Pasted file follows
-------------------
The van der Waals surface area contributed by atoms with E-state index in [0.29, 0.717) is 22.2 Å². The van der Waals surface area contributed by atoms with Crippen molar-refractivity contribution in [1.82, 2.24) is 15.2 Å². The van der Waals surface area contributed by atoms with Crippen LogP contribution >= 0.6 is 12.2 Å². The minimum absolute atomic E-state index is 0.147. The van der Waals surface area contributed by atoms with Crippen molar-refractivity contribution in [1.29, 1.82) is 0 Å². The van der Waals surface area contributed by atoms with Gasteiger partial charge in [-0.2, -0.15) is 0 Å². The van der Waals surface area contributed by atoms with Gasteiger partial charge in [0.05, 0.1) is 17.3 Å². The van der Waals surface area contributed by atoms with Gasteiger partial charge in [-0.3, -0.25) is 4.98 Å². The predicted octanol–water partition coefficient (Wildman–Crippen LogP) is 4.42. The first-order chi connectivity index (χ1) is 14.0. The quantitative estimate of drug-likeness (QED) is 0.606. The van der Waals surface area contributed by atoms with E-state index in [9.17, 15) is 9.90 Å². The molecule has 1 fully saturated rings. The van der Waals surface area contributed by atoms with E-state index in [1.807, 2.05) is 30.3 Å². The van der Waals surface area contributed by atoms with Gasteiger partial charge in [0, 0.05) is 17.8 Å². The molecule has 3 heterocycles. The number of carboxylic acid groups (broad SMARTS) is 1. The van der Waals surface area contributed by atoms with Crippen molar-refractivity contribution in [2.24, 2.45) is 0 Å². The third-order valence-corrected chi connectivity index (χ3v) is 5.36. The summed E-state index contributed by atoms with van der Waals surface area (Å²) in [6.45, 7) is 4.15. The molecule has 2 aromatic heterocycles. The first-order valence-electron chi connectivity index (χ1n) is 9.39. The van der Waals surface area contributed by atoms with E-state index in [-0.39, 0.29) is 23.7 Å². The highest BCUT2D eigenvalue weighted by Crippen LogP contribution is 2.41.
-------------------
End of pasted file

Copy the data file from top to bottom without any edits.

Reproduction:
The van der Waals surface area contributed by atoms with E-state index in [0.29, 0.717) is 22.2 Å². The van der Waals surface area contributed by atoms with Crippen molar-refractivity contribution in [1.82, 2.24) is 15.2 Å². The van der Waals surface area contributed by atoms with Crippen LogP contribution >= 0.6 is 12.2 Å². The minimum absolute atomic E-state index is 0.147. The van der Waals surface area contributed by atoms with Crippen molar-refractivity contribution in [1.29, 1.82) is 0 Å². The van der Waals surface area contributed by atoms with Gasteiger partial charge in [-0.2, -0.15) is 0 Å². The van der Waals surface area contributed by atoms with Gasteiger partial charge in [0.05, 0.1) is 17.3 Å². The van der Waals surface area contributed by atoms with Gasteiger partial charge in [-0.3, -0.25) is 4.98 Å². The predicted octanol–water partition coefficient (Wildman–Crippen LogP) is 4.42. The first-order chi connectivity index (χ1) is 14.0. The quantitative estimate of drug-likeness (QED) is 0.606. The van der Waals surface area contributed by atoms with E-state index in [9.17, 15) is 9.90 Å². The molecule has 1 fully saturated rings. The van der Waals surface area contributed by atoms with E-state index in [1.807, 2.05) is 30.3 Å². The van der Waals surface area contributed by atoms with Gasteiger partial charge in [0, 0.05) is 17.8 Å². The molecule has 3 heterocycles. The number of carboxylic acid groups (broad SMARTS) is 1. The van der Waals surface area contributed by atoms with Crippen molar-refractivity contribution in [2.24, 2.45) is 0 Å². The third-order valence-corrected chi connectivity index (χ3v) is 5.36. The summed E-state index contributed by atoms with van der Waals surface area (Å²) in [6.45, 7) is 4.15. The molecule has 2 aromatic heterocycles. The first-order valence-electron chi connectivity index (χ1n) is 9.39. The van der Waals surface area contributed by atoms with E-state index in [-0.39, 0.29) is 23.7 Å². The highest BCUT2D eigenvalue weighted by Crippen LogP contribution is 2.41.